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2006 Media Releases - Corporate - Sydney Opera House celebrates World Heritage nomination

Issued Monday, 16 January 2006


Sydney Opera House Trust, management and staff today celebrated the announcement that Australia will seek a World Heritage listing for the building.

The decision to nominate was also strongly supported by the Sydney Opera House Conservation Council.

The NSW and Commonwealth Governments have prepared a submission which will be considered by UNESCO, with a decision due by mid-2007. The nomination cites Sydney Opera House as work of ‘human creative genius and a masterful architectural and engineering achievement’.

The Chair of the Sydney Opera House Trust, Kim Williams, said the nomination highlighted the creative genius of those involved in its design and development, especially the original (and current) architect, Jørn Utzon.

“Sydney Opera House is an architectural feat of international renown, whose beauty is timeless. Standing as the single greatest building of the 20th century, it evokes great pride in Australians and inspires and delights people around the world,” Mr Williams said.

Referring to Jørn Utzon’s re-engagement as architect in 2002, Mr Williams commented, “We are blessed. Almost 50 years after he won the competition to design the building, he is taking the Opera House into the next phase of its life.”

Utzon has said of Sydney Opera House, “Sometimes in architecture it happens that a daring step into the unknown gives us a great gift for the future… The Australian spirit is actually mirrored in their creation of the Sydney Opera House: this could not have taken place anywhere else in the world.”

The building was opened in October 1973 and listed on the State Heritage Register in 2003 and on the National Heritage List in 2005.

Dennis Watkins, Chair of the Sydney Opera House Conservation Council said, “Utzon gave us a place to commune with the imagination. Nominating Sydney Opera House for World Heritage Listing is a way of continuing to share his timeless creation with people everywhere, now and in the future.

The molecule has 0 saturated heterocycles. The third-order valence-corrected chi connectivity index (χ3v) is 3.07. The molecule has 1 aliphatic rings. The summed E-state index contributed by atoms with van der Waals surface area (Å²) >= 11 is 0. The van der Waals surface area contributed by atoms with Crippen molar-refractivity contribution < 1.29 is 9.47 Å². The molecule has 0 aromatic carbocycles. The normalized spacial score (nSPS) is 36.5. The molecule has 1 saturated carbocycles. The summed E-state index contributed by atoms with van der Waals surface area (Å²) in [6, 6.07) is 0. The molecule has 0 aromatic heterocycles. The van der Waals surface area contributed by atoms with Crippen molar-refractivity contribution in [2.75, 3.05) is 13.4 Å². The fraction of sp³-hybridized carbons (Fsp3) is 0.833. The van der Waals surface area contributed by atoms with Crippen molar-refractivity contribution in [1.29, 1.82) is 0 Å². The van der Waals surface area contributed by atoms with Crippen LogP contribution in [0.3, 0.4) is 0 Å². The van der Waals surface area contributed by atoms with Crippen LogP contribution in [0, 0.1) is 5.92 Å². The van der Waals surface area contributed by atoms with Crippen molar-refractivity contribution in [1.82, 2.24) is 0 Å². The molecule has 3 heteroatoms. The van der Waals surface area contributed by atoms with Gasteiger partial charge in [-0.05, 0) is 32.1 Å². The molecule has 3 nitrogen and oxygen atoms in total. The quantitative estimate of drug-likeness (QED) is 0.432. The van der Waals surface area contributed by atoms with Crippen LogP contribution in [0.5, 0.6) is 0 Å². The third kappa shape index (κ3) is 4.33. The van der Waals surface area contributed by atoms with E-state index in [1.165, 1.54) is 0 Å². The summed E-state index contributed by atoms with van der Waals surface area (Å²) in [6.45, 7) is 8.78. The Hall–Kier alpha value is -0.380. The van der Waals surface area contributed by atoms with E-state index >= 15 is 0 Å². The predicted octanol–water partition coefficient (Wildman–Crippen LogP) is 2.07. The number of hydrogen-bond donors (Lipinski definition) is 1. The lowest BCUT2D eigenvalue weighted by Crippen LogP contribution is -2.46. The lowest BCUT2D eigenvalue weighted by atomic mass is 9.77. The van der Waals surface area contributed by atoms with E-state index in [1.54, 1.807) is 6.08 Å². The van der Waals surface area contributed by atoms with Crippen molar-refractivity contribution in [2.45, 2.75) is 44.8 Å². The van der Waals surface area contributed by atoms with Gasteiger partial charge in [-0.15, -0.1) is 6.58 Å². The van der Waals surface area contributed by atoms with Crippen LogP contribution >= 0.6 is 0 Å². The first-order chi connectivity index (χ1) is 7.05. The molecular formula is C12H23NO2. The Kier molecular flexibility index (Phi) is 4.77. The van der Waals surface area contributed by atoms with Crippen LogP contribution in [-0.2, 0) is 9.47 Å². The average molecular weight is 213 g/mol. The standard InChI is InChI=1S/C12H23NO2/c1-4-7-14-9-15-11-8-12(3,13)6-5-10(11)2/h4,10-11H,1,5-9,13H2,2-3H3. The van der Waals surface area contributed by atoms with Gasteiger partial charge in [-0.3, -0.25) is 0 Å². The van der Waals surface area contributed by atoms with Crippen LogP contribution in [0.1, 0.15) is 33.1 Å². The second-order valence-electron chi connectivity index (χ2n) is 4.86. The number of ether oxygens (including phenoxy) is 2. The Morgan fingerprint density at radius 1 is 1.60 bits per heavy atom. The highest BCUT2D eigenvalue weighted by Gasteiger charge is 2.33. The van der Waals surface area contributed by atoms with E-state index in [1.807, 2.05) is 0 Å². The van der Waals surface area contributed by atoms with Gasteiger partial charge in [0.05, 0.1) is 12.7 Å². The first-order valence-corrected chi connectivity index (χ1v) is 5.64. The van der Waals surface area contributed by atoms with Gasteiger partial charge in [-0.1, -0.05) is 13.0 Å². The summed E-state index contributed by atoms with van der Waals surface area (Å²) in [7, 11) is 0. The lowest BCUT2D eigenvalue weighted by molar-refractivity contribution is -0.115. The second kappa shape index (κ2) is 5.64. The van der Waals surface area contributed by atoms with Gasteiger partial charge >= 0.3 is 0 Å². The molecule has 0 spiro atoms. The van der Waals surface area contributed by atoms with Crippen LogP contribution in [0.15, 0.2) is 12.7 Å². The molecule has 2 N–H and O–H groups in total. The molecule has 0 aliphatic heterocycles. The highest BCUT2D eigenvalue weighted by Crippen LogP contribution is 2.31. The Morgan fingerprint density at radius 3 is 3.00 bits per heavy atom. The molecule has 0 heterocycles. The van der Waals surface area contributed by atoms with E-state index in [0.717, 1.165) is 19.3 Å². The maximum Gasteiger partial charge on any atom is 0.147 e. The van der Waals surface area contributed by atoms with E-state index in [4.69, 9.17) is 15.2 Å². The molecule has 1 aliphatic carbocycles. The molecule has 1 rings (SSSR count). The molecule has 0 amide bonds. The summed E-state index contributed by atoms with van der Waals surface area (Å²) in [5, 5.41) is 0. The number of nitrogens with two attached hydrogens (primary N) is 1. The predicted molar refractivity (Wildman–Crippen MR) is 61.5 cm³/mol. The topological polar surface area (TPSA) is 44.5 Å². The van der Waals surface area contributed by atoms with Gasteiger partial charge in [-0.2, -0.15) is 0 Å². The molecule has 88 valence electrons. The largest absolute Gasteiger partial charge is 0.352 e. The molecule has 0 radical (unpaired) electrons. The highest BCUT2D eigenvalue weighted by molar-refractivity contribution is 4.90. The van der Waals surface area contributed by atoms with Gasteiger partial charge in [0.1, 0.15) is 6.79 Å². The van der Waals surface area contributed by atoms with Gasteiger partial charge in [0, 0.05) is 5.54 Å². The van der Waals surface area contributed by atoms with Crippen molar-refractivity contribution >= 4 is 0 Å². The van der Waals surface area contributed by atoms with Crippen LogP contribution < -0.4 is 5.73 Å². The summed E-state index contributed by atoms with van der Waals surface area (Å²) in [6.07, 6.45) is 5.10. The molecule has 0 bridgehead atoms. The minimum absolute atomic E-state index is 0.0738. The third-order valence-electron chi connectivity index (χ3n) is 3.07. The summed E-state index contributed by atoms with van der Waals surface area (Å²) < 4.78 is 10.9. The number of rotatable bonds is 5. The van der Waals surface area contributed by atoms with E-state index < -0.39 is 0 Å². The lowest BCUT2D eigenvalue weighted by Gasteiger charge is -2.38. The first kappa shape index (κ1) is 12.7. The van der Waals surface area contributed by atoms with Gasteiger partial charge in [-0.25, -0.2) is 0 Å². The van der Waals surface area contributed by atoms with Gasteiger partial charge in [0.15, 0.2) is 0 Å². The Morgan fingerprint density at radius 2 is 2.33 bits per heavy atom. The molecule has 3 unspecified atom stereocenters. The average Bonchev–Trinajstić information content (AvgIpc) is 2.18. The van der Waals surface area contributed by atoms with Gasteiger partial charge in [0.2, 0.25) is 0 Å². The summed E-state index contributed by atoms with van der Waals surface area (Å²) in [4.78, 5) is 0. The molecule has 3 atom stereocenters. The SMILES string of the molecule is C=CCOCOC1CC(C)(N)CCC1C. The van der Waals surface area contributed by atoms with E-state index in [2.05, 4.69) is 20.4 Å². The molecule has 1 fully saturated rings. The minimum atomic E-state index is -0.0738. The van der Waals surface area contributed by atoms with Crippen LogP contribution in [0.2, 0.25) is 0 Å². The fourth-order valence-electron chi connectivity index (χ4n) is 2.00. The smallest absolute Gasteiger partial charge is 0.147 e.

“The Sydney Opera House Conservation Management Plan that underpins the World Heritage nomination takes the clear view that significant heritage values do not have to mean that nothing changes.

“The Plan enshrines the House as a living contemporary performing arts centre now and in the years to come, within a strict heritage framework.

“The genius of the architecture of Sydney Opera House is that this is possible.”

In 2003 Jørn Utzon was awarded the Pritzker Prize, the most respected international award for architects. In making their award, the jury described Sydney Opera House as ‘a masterpiece’.

Utzon recently wrote to the Trust, “The Sydney Opera House is so close to my heart and is such a great part of my life… I am very conscious of the great responsibility I have in my role as architect for the Sydney Opera House and I find it very rewarding to be working on this great project.”

The Chief Executive, Dr Norman Gillespie said everyone associated with the House took seriously their responsibilities as custodians.

“We have worked closely with both governments to ensure the appropriate management frameworks are in place to ensure the World Heritage values of Sydney Opera House are secure,” Dr Gillespie said.

The nomination was prepared by the NSW Heritage Office, the NSW Ministry for the Arts, the NSW Cabinet Office and Sydney Opera House in conjunction with the Federal Department of Heritage and Environment.

It will be lodged with UNESCO next month.

Sydney Opera House is now one of the busiest performing arts centres and tourist destinations in the world, staging more than 2200 performances and events each year and hosting more than four million visitors.


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